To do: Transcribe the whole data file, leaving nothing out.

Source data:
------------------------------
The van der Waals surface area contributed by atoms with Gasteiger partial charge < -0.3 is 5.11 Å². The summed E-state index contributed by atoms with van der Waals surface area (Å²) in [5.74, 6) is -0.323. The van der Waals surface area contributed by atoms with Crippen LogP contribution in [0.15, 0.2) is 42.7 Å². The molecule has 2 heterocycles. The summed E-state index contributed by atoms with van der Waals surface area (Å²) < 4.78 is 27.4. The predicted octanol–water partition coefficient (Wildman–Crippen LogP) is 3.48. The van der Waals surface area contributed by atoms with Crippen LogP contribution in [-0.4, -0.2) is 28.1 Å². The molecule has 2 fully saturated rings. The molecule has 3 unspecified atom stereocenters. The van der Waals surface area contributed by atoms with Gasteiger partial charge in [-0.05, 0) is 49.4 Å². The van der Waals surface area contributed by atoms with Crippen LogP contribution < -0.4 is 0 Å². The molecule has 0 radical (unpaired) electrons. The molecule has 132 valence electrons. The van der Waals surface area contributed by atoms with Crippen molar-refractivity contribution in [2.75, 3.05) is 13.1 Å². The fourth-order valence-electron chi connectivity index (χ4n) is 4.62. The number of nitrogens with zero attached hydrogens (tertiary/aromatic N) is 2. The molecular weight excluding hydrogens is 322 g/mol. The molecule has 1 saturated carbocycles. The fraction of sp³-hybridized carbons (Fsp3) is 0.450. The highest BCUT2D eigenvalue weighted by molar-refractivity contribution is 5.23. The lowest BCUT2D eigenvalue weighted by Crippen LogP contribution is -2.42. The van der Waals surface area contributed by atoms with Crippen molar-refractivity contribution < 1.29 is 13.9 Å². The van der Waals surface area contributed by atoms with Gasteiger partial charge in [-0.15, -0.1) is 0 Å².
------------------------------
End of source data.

The van der Waals surface area contributed by atoms with Gasteiger partial charge < -0.3 is 5.11 Å². The summed E-state index contributed by atoms with van der Waals surface area (Å²) in [5.74, 6) is -0.323. The van der Waals surface area contributed by atoms with Crippen LogP contribution in [0.15, 0.2) is 42.7 Å². The molecule has 2 heterocycles. The summed E-state index contributed by atoms with van der Waals surface area (Å²) < 4.78 is 27.4. The predicted octanol–water partition coefficient (Wildman–Crippen LogP) is 3.48. The van der Waals surface area contributed by atoms with Crippen LogP contribution in [-0.4, -0.2) is 28.1 Å². The molecule has 2 fully saturated rings. The molecule has 3 unspecified atom stereocenters. The van der Waals surface area contributed by atoms with Gasteiger partial charge in [-0.05, 0) is 49.4 Å². The van der Waals surface area contributed by atoms with Crippen LogP contribution < -0.4 is 0 Å². The molecule has 0 radical (unpaired) electrons. The molecule has 132 valence electrons. The van der Waals surface area contributed by atoms with Crippen molar-refractivity contribution in [2.75, 3.05) is 13.1 Å². The fourth-order valence-electron chi connectivity index (χ4n) is 4.62. The number of nitrogens with zero attached hydrogens (tertiary/aromatic N) is 2. The molecular weight excluding hydrogens is 322 g/mol. The molecule has 1 saturated carbocycles. The fraction of sp³-hybridized carbons (Fsp3) is 0.450. The highest BCUT2D eigenvalue weighted by molar-refractivity contribution is 5.23. The lowest BCUT2D eigenvalue weighted by Crippen LogP contribution is -2.42. The van der Waals surface area contributed by atoms with Crippen molar-refractivity contribution < 1.29 is 13.9 Å². The van der Waals surface area contributed by atoms with Gasteiger partial charge in [-0.15, -0.1) is 0 Å².